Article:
On Sunday, 25 people braved the damp and cool weather to join Nick Alexander for the first of his two spring walks in Mandaumin Woods.  Nick shared a wealth of information about the trees and plants found along the trail that winds through the 25-acre LWI property.

Nick shows a leatherwood bush

Nick provided many details on how to recognize the plants and tree species that he showed the group.  Some of the plants and trees that he pointed out included:

Solomon’s Seal, False Solomon’s Seal, Goldenrod, Toothwort, Bellwort, Witch Hazel, Redbud, Leatherwood, Prickly Gooseberry, Black Current, Hepatica, various sedges, Shagbark Hickory, Blue beech, Ironwood, Sugar Maple, Basswood, Trout Lily, May Apple, Jack in the Pulpit, Wild Leeks, Wood Anemone, Wild Ginger, and Spice Bush.

Toothwort

Wood Anemone

Bellwort

The trilliums were in full bloom throughout much of the woods, mostly the white variety with a few red ones intermingled.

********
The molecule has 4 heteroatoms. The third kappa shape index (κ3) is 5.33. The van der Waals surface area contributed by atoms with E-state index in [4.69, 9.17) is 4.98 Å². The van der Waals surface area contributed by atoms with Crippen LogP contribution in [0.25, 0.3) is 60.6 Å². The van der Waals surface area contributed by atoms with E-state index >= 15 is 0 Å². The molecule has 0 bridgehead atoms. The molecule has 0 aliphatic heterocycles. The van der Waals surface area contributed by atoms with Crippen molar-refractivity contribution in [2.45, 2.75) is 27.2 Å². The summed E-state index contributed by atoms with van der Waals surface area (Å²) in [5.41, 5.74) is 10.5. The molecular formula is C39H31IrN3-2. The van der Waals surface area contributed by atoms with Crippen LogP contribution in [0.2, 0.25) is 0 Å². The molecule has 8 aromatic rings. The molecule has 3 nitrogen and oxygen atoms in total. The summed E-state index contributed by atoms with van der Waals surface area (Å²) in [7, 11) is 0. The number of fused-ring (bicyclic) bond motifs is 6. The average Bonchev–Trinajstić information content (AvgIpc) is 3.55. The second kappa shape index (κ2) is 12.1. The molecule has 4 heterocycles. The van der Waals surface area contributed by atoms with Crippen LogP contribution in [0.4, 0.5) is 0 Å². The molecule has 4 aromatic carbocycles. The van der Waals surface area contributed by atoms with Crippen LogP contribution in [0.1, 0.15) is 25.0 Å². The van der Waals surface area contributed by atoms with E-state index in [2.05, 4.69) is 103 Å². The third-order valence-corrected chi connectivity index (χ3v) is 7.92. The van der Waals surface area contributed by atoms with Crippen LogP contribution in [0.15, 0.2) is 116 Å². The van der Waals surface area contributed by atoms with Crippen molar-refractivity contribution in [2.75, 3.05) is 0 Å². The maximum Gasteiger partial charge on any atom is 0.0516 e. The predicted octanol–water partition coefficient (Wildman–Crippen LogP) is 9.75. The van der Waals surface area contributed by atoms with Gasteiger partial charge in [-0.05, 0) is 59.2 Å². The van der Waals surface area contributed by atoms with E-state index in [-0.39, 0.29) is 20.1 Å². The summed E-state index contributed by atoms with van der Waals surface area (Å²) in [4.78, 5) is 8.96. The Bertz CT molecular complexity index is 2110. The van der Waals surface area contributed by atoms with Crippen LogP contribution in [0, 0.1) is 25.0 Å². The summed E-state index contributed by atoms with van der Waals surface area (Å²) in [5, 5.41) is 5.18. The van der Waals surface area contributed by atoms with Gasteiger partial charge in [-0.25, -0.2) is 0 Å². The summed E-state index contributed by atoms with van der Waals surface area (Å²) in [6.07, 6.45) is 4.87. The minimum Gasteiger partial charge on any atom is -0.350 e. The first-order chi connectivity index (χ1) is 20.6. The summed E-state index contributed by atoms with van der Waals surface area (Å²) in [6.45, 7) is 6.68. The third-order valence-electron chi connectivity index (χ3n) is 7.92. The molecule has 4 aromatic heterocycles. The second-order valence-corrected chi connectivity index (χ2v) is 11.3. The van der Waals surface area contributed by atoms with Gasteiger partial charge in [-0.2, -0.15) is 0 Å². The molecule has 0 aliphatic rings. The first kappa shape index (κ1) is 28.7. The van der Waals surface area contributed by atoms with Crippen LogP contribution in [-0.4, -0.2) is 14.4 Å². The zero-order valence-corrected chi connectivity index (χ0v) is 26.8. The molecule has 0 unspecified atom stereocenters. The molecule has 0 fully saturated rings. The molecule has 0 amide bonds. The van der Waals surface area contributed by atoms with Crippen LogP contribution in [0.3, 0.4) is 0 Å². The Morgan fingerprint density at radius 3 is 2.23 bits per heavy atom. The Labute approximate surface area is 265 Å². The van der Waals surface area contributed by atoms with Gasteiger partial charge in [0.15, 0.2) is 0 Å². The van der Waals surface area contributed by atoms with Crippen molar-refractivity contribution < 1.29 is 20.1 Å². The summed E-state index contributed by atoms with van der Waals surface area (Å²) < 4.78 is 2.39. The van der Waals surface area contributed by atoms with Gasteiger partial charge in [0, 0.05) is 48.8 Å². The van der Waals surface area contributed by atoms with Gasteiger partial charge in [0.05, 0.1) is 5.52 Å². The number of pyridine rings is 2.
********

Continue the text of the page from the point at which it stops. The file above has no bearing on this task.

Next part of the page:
White Trillium

Interestingly, a yellowish colored trillium was spotted; upon later investigation it appears that this was a sub-species of red trillium!

yellow colored trillium

Nick found many saplings growing and identified them and explained what characteristics will identify that particular tree.   He pointed out that many of the plants found in Mandaumin are indicative of a high quality woodlot and Nick also noted the relative absence of weeds and invasive species.  There’s little doubt that all the participants came away with improved knowledge of the native flora of Mandaumin Woods.

Nick Alexander explains how to identify a plant

Well done Nick, we appreciated the learning experience.